SQ: Exactly. Most people don’t know that before the story he actually had committed murder. He beat someone at a game; that person picked a fight and José ended up killing him. He either had to go to prison or become a soldier. 

EM: So he wasn’t there by choice. 

SQ: Right. He’s not happy already about his situation. He also was trying to become a priest, which adds another layer. When he kills Carmen in the end he says, “Damn you.” I wonder if he sending her to hell. That’s just me reading into his upbringing. He sees a lot of his mother in Micaela, but there’s just something fascinating about Carmen—infatuation is the best word. 

EM: Many are infatuated, but in his case is it the fact that he’s a country bumpkin and he’s overwhelmed with her urbane sophistication and experience? 

SQ: Yes, and she likes him because he’s not paying any attention to her. 

EM: The less he says, the better. 

SQ: [Laughs]. She’s for sure the controlling one in the relationship. She gets what she wants.

Steven Pisano
EM: Is this Seattle Carmen your first main stage Don José? 

SQ: I did it with Arizona Opera, a nice way to test out the role. It’s similar to how I’m doing my first Cavaradossi right now in North Carolina. 2 performances and I wish there were 50 more. I love this role, just like I love Don José. 

EM: Two roles that are at the top of most tenors’ lists. 

SQ: Absolutely. Two of the most famous roles and arias. There’s always a Tosca or a Carmen going on somewhere in the world. 

EM: Of those 2 languages, is there one that you prefer to sing? 

SQ: Italian, by far. It just sits easier for me, it flows better. However, French isn’t as difficult as German. It still has the same legato flow as Italian. In Czech it’s sung exactly how a speaker would speak it, that’s the rhythm of everything in Katya. Once you have the essentials of the language down, it’s much easier to sing. But Italian is my bread and butter, the one I do the most. Don José is the only French role I’ve performed onstage. I’m looking forward to getting better at my French. You can’t get out all the nasal sounds and still sing a pure sound. I try to listen to native French speakers—Alagna comes to mind—it’s so much different than an American singer singing French. 

EM: What’s coming up for you in the near future, and which roles are you dying to sing? 

SQ: Luckily I’ve gotten to check off some of my top, Cavaradossi being one of them. Coming up I’m singing the Duke (Rigoletto) in Houston. Then I have my Pittsburgh debut as Don José next season. I’m excited about those. Houston is kind of my home base, and Pittsburgh—I haven’t done anything in the northeast and I’m trying to inch my way up to New York [Laughs]. This is the first time I’ve had to learn 2 big roles at once, though I’ve done Carmen before. I think every tenor wants to sing Calaf, but that’s years away for me. I like the challenge of the role. Radames as well, and Otello. Things that I may not develop into, but if I had a chance I would pick those. 

EM: Everybody should have a wish list. And that one sounds pretty good. Have you sung in Russian?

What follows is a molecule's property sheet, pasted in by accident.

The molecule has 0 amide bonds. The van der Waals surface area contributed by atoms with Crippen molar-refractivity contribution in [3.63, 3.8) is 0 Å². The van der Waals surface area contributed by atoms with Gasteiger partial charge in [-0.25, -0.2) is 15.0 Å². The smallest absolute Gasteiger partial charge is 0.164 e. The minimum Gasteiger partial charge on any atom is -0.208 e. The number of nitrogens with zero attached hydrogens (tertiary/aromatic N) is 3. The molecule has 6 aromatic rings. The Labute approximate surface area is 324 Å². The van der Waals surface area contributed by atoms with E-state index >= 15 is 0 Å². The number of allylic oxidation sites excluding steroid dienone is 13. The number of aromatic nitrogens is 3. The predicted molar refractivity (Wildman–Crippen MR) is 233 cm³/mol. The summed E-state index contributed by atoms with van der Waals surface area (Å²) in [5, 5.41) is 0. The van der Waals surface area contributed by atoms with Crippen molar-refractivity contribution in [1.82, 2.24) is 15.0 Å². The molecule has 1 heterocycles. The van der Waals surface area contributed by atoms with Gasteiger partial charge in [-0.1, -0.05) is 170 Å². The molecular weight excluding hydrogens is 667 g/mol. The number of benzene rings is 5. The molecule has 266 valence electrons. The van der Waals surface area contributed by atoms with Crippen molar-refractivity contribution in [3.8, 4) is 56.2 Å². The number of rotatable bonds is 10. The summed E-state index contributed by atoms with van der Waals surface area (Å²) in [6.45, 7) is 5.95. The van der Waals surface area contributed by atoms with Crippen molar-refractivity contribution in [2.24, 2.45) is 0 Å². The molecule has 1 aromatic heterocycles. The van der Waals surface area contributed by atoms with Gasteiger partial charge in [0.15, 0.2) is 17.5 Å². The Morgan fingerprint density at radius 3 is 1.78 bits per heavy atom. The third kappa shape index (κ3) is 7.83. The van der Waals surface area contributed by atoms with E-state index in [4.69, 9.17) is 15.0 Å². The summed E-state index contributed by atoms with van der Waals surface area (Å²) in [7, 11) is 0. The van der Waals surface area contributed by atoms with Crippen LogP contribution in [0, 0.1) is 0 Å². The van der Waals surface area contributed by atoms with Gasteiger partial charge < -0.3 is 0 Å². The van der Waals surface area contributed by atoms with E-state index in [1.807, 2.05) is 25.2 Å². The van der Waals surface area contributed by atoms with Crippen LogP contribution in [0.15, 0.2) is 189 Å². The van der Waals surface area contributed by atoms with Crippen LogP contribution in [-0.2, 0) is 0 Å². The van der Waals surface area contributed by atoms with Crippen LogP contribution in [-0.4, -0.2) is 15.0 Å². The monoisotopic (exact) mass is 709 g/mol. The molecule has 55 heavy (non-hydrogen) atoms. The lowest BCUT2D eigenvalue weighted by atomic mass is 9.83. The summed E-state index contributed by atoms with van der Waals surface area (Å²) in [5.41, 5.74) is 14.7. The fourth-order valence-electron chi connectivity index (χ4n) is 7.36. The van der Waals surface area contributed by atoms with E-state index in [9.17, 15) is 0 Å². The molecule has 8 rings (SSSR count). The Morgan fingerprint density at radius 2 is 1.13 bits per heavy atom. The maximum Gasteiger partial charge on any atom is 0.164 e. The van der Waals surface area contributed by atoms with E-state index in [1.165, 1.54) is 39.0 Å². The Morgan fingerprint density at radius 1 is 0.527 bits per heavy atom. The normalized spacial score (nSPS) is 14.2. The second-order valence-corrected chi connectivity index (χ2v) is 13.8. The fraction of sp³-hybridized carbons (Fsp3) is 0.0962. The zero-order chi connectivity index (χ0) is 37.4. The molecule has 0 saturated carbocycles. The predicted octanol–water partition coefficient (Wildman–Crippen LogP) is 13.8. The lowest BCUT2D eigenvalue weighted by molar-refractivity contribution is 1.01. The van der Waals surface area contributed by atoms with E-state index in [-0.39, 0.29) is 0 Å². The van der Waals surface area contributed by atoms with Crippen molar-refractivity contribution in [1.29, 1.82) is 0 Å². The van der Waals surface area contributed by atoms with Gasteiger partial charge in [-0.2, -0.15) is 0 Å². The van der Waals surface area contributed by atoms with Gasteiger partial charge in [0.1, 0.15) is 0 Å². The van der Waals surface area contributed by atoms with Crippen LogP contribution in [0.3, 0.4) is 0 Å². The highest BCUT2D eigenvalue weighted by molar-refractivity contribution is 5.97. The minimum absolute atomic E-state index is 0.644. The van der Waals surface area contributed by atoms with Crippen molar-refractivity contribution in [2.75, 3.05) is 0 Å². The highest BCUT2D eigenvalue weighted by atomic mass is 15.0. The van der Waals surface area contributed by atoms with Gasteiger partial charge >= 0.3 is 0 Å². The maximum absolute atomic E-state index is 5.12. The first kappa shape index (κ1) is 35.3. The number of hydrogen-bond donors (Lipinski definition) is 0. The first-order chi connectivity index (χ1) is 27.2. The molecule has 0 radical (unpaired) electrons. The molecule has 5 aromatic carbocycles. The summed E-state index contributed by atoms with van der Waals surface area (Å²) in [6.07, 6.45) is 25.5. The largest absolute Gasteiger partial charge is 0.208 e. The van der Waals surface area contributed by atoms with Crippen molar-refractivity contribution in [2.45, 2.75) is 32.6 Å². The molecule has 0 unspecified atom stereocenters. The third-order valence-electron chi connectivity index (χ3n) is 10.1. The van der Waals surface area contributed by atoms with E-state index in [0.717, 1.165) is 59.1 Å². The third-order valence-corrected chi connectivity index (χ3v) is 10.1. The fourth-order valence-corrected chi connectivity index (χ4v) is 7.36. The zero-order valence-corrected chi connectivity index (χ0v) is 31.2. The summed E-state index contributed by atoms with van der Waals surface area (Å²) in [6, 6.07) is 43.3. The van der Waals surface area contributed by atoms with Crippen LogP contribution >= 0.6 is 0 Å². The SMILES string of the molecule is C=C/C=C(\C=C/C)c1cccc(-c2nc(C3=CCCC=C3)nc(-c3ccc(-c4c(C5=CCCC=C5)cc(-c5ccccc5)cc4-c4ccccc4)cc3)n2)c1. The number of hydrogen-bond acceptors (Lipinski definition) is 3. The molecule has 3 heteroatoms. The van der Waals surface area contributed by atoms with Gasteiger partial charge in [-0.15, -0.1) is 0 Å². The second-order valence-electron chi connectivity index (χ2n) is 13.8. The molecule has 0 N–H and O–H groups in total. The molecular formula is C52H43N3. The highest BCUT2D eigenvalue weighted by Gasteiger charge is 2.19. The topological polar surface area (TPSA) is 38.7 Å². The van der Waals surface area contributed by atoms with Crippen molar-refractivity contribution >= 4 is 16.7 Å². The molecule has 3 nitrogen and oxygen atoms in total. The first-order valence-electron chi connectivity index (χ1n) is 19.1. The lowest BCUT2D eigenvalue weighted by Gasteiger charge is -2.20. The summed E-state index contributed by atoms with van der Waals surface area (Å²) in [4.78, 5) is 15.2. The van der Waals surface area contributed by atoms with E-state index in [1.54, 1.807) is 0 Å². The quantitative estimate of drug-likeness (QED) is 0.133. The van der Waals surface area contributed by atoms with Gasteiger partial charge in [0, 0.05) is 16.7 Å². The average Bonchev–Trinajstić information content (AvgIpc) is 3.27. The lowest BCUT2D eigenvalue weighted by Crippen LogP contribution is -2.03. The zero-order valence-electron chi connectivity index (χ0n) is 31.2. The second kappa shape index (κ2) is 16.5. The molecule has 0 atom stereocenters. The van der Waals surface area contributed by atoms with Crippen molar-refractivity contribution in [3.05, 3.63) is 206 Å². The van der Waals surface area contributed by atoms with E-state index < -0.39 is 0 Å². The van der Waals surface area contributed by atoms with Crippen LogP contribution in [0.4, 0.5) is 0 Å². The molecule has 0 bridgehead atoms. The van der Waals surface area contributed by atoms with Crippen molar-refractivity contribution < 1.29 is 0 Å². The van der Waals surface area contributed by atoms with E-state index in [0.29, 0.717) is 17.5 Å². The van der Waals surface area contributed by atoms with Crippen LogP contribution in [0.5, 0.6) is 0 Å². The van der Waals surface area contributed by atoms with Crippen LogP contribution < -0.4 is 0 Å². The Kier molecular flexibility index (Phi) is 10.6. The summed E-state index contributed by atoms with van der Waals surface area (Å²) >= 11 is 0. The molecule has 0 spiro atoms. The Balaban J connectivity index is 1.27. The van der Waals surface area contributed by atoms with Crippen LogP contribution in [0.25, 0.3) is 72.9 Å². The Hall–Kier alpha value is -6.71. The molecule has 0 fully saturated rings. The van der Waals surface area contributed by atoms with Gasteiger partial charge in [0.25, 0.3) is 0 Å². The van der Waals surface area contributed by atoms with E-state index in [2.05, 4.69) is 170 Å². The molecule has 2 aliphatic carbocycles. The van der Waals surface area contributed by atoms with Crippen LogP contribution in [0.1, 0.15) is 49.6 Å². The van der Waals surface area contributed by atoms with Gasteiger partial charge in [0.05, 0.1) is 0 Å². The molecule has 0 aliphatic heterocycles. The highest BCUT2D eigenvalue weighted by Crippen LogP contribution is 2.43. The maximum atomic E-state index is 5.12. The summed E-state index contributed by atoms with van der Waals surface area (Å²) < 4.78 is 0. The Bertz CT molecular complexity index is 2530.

SQ: I did Lensky in Eugene Onegin for the Northern Lights Music Festival in Embarrass, Minnesota [Laughs]. But they brought people from the Mariinsky—singers, director, more than half the cast was Russian. The conductor was American but he’s been working in Russia for many years. It was the best way for me to learn my first Russian role. On my feet, as I’m staging, getting a diction lesson, such a wonderful experience. 

EM: What a way to learn it, surrounded by Russians. 

SQ: It was incredible. That also is one of my top roles that I love to sing, one I hope to sing again. 

EM: I have no doubt you will. It’s been such a pleasure to talk to you, Scott. Thank you. I’m looking forward to your Don José! 

Seattle Opera’s Carmen opens May 4 and runs through May 19, 2019

Steven Pisano

Photo credits: Courtesy of the Artist; Steven Pisano 
Erica can be reached at: [email protected]

Wednesday, March 27, 2019

Bringuier Merges Gershwin with Ravel in LA

INTERVIEW: Lionel Bringuier 

Walt Disney Hall, Los Angeles

LA Philharmonic assistant conductor Lionel Bringuier combines Gallic expertise with American insights in a four-concert series with the orchestra on March 28-31 in a program mingling Gershwin’s Cuban Overture and An American in Paris with Ravel’s Valses nobles et sentimentales and Piano Concerto in G, with soloist Hélène Grimaud. 

Bringuier’s youthful age belies his already vast musical maturity and experience. Recipient of numerous prestigious awards from the French government, he was named the youngest ever Assistant Conductor of the LA Philharmonic in 2007 at the age of 20. He counts the London Symphony Orchestra, Royal Philharmonic, Staatskapelle Dresden and Cleveland and Chicago Symphony Orchestras among the cadre of ensembles with which he has appeared, and recently was re-engaged by the Royal Swedish Opera to helm a new production of Verdi’s Rigoletto

Erica Miner: Among the mentors in your conducting studies, is there one in particular who most influenced and impacted your career journey? 

Lionel Bringuier: Yes, absolutely. As a student at the Paris Conservatory, I had a few different influences. One of them was Zsolt Nagy, who is from the Hungarian school, which is why I love to conduct composers like Bartók and Ligety. The other is Péter Eötvös, who was his teacher. As a student in Paris, I got a lot of influence from Pierre Boulez, who I was fortunate enough to meet a few times, and who said to always trust the score and what the composer wanted and to build the interpretation from there. I was also going to many rehearsals at the Orchestre National de France, where they had fantastic guest conductors such as Riccardo Muti and Bernard Haitink, and I was always very influenced by seeing them work. Esa-Pekka Salonen was very important for me when I got my first position with the LA Phil—to see his work, to get to talk to him. And then, for four years, I was very lucky to be resident conductor under Gustavo Dudamel, and it has been a great time and a great influence from all of them.